New York City on the tenth anniversary of 9/11
Really, it was just another day.
I woke up around noon hungover. Too lazy to cook but too antsy to wait for takeout, I showered, put on sweats and went for a walk, planning to hit the Shake Shack on 86th Street. I didn’t have anywhere I needed to be until late that afternoon, to catch a softball game in Hell’s Kitchen.
There was a street fair on 3rd Avenue, with stands offering barbecued corn on the cob and fried calamari, which, given the state of my stomach, didn’t sit right. The clouds overhead promised rain, but failed to deliver, and the wind whipped down the avenues in bold gusts, scattering tossed wrappers and enveloping the neighborhood with a distinctly Upper East Side aroma of fresh air and dog shit.
The bars were flooded with people wearing NFL jerseys, though it wasn’t all Jets and Giants fans. The 9/11-sports angle is so played out I don’t even want to try to chase it down, though I suppose it is interesting that the first Sunday of the 2011 NFL season coincided with the tenth anniversary of the attacks.
It was slow going to the restaurant. My legs were stiff from softball practice and dancing. I had slipped and fallen in front of the bar the night before, and everything I wore reeked of stale liquor and cheap beer. When I woke up, my pockets were stuffed with crumpled dollar bills and leaflets from the concert hall. I was also a little deaf; I’d been too close to the speakers.
In the week leading up to the anniversary, the conversation surrounding 9/11/11 was dominated by fear of another attack. I was sitting at a bar on Thursday, standing in for a friend who had to miss his fantasy draft, when Mayor Bloomberg interrupted the Saints-Packers season opener to announce that the city had received credible evidence of a planned attack for that Sunday. As jarring as that information was, the collective sigh of people who had lived in New York for much, much longer than I expressed exasperation bordering on annoyance – as if this weekend were different from any other.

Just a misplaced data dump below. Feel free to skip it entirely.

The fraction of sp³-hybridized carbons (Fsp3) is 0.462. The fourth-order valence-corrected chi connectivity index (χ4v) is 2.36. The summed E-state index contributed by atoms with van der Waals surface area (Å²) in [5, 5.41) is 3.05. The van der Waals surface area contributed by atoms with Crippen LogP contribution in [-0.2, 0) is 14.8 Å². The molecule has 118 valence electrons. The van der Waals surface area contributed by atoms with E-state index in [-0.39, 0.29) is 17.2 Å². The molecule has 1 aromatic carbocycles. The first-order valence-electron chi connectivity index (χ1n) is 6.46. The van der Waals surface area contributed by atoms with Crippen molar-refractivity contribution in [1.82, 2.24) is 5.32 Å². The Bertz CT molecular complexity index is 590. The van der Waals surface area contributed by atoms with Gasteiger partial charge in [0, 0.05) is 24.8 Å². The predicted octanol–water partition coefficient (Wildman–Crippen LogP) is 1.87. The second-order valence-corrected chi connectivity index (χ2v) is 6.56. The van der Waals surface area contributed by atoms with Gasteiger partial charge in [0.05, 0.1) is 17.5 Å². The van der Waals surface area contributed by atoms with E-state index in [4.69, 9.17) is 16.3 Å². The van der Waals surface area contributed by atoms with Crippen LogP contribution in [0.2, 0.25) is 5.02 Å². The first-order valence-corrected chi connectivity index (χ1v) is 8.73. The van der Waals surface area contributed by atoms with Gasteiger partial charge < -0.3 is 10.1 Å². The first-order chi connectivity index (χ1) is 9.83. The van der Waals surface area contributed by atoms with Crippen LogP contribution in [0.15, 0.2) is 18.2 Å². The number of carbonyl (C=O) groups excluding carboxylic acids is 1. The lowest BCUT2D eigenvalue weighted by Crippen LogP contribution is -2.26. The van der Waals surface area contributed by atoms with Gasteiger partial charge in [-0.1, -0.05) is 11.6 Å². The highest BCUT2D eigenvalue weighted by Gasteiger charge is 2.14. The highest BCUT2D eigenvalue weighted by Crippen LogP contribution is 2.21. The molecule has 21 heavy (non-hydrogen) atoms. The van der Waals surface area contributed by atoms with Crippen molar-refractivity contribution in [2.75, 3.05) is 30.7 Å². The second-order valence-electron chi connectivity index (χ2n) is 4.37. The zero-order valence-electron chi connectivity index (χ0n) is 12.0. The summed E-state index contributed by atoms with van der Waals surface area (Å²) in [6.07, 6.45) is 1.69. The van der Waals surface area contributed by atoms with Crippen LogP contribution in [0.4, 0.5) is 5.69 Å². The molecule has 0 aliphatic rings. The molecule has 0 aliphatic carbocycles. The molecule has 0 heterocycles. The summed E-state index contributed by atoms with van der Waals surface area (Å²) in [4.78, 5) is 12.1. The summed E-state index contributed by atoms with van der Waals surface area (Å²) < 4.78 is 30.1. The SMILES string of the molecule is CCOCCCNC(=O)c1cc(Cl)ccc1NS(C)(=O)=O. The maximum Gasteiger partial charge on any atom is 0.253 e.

I was 12 on 9/11. I woke up to my radio alarm clock and there wasn’t any music playing. Memory is susceptible to embellishments, but as I remember it, the first thing I heard that morning was the news that the second tower had been hit. My parents hadn’t heard the news, they were reading the paper and drinking coffee when I told them.
That’s my only story from 9/11. They played country music between class periods at my middle school that day.
I timed the line perfectly. Shake Shack is incredibly popular; it’s typically a 45 minute or hour long wait for a burger. I waited 20. It was a small victory on a day that, until that point, was characterized by an ear-splitting headache and dehydration.
There was a firefighter in his dress uniform behind me in line with his son, who was probably around four or five years old. Although the ceremony at Ground Zero was televised, it wasn’t the only memorial service held in the city that day.
He ordered for his son and waited by the counter with his hat in his hands. This had been a long day. The boy was being irritable and cranky, tugging at his coat and whining as he picked up the tray, holding two burgers, from the cashier.
Memory believes before knowing remembers. Believes longer than recollects, longer than knowing even wonders. Knows remembers believes a corridor in a big long garbled cold echoing building of dark red brick sootbleakened by more chimneys than its own, set in a grassless cinderstrewnpacked compound surrounded by smoking factory purlieus and enclosed by a ten foot steel-and-wire fence like a penitentiary or a zoo, where in random erratic surges, with sparrowlike childtrebling, orphans in identical and uniform blue denim in and out of remembering but in knowing constant as the bleak walls, the bleak windows where in rain soot from the yearly adjacenting chimneys streaked like black tears.
- William Faulkner, Light in August
These are the moments that you remember. We’d lost the game but we were just playing for fun anyway.
Afterwards we walked the ten blocks from Dewitt Clinton Park to a burrito place with an outdoor patio. They served us margaritas and sangria, but I didn’t drink anything.
I kicked my hangover at some point during the fourth inning of the softball game, when I broke a sweat covering second on an aborted double play. I should’ve been able to throw out the runner at first, but I approached the bag all wrong and nearly tripped when I turned to look at first.
It didn’t matter, the next batter flied out and that was the inning.
The ball came in belt high, dropping into the strike zone from six feet in the air right over the plate. I lifted my front foot, drawing it from the left field line to dead center, sat on my back hip and pulled it to the left field gap, landing it just to the right of the left fielder.
The throw had me at third base by about 10 feet, but I slid anyway for effect, hoping maybe the third basemen would get nervous and lose the ball on the tag.
He didn’t and I was out.